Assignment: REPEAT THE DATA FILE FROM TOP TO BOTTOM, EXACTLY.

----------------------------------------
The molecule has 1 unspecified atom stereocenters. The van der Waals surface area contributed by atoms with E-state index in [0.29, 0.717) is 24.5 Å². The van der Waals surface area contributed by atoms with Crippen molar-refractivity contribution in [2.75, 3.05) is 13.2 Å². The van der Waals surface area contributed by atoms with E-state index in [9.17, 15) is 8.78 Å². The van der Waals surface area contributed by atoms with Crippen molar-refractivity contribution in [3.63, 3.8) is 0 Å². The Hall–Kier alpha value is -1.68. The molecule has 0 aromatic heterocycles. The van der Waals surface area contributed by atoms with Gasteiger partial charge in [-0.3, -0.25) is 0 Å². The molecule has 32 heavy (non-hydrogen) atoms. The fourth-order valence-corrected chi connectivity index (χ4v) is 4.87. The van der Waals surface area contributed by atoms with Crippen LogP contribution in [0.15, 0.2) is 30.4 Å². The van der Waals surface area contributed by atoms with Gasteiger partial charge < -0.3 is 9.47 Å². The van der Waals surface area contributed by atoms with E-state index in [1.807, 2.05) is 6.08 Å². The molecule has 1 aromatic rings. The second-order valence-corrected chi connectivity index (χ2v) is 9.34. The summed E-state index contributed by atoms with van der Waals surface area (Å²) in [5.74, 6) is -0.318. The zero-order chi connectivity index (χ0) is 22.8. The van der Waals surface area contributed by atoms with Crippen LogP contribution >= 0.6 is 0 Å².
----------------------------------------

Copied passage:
The molecule has 1 unspecified atom stereocenters. The van der Waals surface area contributed by atoms with E-state index in [0.29, 0.717) is 24.5 Å². The van der Waals surface area contributed by atoms with Crippen molar-refractivity contribution in [2.75, 3.05) is 13.2 Å². The van der Waals surface area contributed by atoms with E-state index in [9.17, 15) is 8.78 Å². The van der Waals surface area contributed by atoms with Crippen molar-refractivity contribution in [3.63, 3.8) is 0 Å². The Hall–Kier alpha value is -1.68. The molecule has 0 aromatic heterocycles. The van der Waals surface area contributed by atoms with Gasteiger partial charge in [-0.3, -0.25) is 0 Å². The molecule has 32 heavy (non-hydrogen) atoms. The fourth-order valence-corrected chi connectivity index (χ4v) is 4.87. The van der Waals surface area contributed by atoms with Crippen LogP contribution in [0.15, 0.2) is 30.4 Å². The van der Waals surface area contributed by atoms with Gasteiger partial charge < -0.3 is 9.47 Å². The van der Waals surface area contributed by atoms with E-state index in [1.807, 2.05) is 6.08 Å². The molecule has 1 aromatic rings. The second-order valence-corrected chi connectivity index (χ2v) is 9.34. The summed E-state index contributed by atoms with van der Waals surface area (Å²) in [5.74, 6) is -0.318. The zero-order chi connectivity index (χ0) is 22.8. The van der Waals surface area contributed by atoms with Crippen LogP contribution >= 0.6 is 0 Å².